|Seaside Aquarium - (07/18/2021 08:49:14 pm) |
Just in time for the end of Shark Week! Our sweet, female swell shark laid eggs!
Swell sharks are bottom dwelling sharks. Females lay two green/amber colored egg casings. There is only one embryo per egg casing. A single yolk sack supplies the embryo with nutrients while it develops. It will be about 12 months before they are ready to hatch.
|Seaside Aquarium - (07/15/2021 12:47:32 am) |
A large fish, rare to the Oregon Coast, was found on Sunset Beach this morning. The 3.5 foot, 100 lbs Opah was reported to the Seaside Aquarium at 8:00 a.m. After seeing photographs of the unusual fish they quickly responded and recovered the fish. It created quite the stir at the Aquarium where folks were encouraged to come take a look at this beautiful and odd looking fish. Always on the lookout for new educational opportunities, the fish will be frozen until the school year starts. Partnering with the Columbia River Maritime Museum's educational director, Nate Sandel, one lucky school group will get the chance to dissect this large fish.
While rare this far north it is not unheard of. According to OregonLive a 97 pound Opah was caught 37 miles off of the Columbia River Mouth in 2009.
Opahs can grow to over 6 feet and weigh over 600 pounds. They inhabit pelagic (meaning they live in the open ocean), tropical and temperate waters where they feed on krill and squid.
|Seaside Aquarium - (07/06/2021 10:21:45 pm) |
We have very exciting news! The Guadalupe fur seal we recovered is doing great! The entanglement had not gotten to the point where it was embedded into his skin, which means he did not have any external injuries. Though he is a little under weight, he is very active and alert. He was flown down to a rehab center in California for further observation. While there, they will fatten him up before his release. A huge thank you to everyone involved in his rescue, recovery, and release!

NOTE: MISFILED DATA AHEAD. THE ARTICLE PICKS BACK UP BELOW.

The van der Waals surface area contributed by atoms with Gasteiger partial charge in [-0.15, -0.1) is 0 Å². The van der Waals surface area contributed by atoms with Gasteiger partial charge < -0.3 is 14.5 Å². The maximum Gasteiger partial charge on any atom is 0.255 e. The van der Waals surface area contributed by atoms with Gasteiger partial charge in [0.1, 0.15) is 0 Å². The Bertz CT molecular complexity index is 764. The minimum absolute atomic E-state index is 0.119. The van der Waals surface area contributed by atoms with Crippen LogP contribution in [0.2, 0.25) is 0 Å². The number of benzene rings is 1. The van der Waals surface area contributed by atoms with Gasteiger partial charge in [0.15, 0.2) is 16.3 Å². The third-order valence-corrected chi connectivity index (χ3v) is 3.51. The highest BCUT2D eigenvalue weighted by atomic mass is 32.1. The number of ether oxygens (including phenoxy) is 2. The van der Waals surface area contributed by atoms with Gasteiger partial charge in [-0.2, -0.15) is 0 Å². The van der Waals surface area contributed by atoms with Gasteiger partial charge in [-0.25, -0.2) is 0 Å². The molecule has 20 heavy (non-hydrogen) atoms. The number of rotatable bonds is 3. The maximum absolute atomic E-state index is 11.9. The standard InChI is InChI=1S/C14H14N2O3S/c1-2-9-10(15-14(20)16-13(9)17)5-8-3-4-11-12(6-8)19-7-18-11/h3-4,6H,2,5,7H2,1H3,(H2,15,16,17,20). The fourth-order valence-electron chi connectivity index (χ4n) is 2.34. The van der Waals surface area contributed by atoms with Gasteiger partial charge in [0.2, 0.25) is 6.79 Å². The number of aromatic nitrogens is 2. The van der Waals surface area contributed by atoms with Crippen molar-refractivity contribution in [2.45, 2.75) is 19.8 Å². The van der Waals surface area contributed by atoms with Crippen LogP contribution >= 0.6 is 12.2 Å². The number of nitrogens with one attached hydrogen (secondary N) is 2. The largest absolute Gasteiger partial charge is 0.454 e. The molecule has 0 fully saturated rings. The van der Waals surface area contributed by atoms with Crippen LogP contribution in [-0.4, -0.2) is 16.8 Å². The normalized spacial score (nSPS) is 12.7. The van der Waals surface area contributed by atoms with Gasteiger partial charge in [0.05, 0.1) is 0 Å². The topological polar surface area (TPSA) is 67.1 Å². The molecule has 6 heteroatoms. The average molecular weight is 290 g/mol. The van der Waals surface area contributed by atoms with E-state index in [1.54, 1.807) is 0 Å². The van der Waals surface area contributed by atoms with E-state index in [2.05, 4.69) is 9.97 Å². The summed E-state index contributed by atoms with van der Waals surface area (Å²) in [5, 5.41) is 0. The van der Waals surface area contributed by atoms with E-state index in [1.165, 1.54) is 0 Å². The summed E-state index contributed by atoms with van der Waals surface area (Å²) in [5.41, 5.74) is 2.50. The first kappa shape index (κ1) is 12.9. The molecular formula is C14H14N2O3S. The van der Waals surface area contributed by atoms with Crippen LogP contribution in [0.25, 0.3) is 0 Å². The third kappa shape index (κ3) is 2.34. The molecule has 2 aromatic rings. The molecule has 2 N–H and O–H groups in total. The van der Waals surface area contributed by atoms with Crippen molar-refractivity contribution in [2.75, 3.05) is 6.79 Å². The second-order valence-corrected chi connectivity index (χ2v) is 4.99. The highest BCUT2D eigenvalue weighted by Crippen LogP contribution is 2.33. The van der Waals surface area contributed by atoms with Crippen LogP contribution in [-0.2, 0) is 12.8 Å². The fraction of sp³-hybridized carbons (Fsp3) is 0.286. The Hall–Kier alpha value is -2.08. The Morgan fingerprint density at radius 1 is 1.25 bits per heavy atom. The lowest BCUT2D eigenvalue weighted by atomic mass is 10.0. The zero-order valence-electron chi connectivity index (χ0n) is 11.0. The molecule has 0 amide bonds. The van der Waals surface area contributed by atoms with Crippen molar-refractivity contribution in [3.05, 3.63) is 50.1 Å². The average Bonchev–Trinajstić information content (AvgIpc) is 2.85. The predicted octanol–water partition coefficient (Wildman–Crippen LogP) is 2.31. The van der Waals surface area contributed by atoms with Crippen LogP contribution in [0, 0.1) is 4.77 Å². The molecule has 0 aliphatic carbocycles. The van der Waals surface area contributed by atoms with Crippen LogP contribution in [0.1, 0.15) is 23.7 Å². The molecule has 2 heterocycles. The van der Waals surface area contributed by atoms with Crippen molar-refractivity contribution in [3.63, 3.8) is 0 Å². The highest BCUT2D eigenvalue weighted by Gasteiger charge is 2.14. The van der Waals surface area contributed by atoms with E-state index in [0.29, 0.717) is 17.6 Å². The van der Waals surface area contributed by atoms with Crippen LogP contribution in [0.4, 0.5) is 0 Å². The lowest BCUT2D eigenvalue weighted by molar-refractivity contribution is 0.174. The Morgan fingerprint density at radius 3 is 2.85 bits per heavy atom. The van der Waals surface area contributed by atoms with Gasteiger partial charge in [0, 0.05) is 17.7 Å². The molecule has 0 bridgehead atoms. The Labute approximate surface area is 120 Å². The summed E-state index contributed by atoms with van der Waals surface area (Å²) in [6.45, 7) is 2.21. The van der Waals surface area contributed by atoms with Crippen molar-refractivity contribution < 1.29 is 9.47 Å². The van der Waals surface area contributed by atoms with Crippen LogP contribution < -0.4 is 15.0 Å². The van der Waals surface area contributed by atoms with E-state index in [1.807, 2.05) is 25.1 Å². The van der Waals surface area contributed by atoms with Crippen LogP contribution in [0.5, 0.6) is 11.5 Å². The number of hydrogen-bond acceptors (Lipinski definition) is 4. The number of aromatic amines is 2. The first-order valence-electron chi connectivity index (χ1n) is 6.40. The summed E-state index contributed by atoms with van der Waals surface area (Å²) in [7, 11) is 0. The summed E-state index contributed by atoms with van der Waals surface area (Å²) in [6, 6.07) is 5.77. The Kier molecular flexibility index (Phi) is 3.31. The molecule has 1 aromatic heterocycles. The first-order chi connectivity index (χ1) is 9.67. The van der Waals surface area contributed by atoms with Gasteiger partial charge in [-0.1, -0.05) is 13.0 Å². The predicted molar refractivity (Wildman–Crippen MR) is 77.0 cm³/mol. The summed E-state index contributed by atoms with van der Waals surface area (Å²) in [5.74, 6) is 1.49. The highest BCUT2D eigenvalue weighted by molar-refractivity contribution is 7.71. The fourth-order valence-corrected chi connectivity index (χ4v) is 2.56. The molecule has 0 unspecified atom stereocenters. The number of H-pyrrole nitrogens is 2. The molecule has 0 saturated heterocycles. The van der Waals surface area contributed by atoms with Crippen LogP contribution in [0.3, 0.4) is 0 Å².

|Seaside Aquarium - (07/03/2021 10:52:28 pm) |
A Guadalupe fur seal, a threatened species, was reported as entangled to the Seaside Aquarium at 11:00 a.m. on July 3rd and was resting on the beach when reported. When the aquarium came on scene the fur seal had crawled onto an offshore rock, responders had to wait for the tide to go out before attempting to capture the animal. Once the rock became accessible they were able to safely get to the animal, capture it, and place it in an animal carrier for transport. The fur seal will be transported to a licensed rehabilitation facility for a full veterinary health assessment, disentanglement, and stabilization. If all goes as planned, the animal will be released back into the ocean once it is healthy.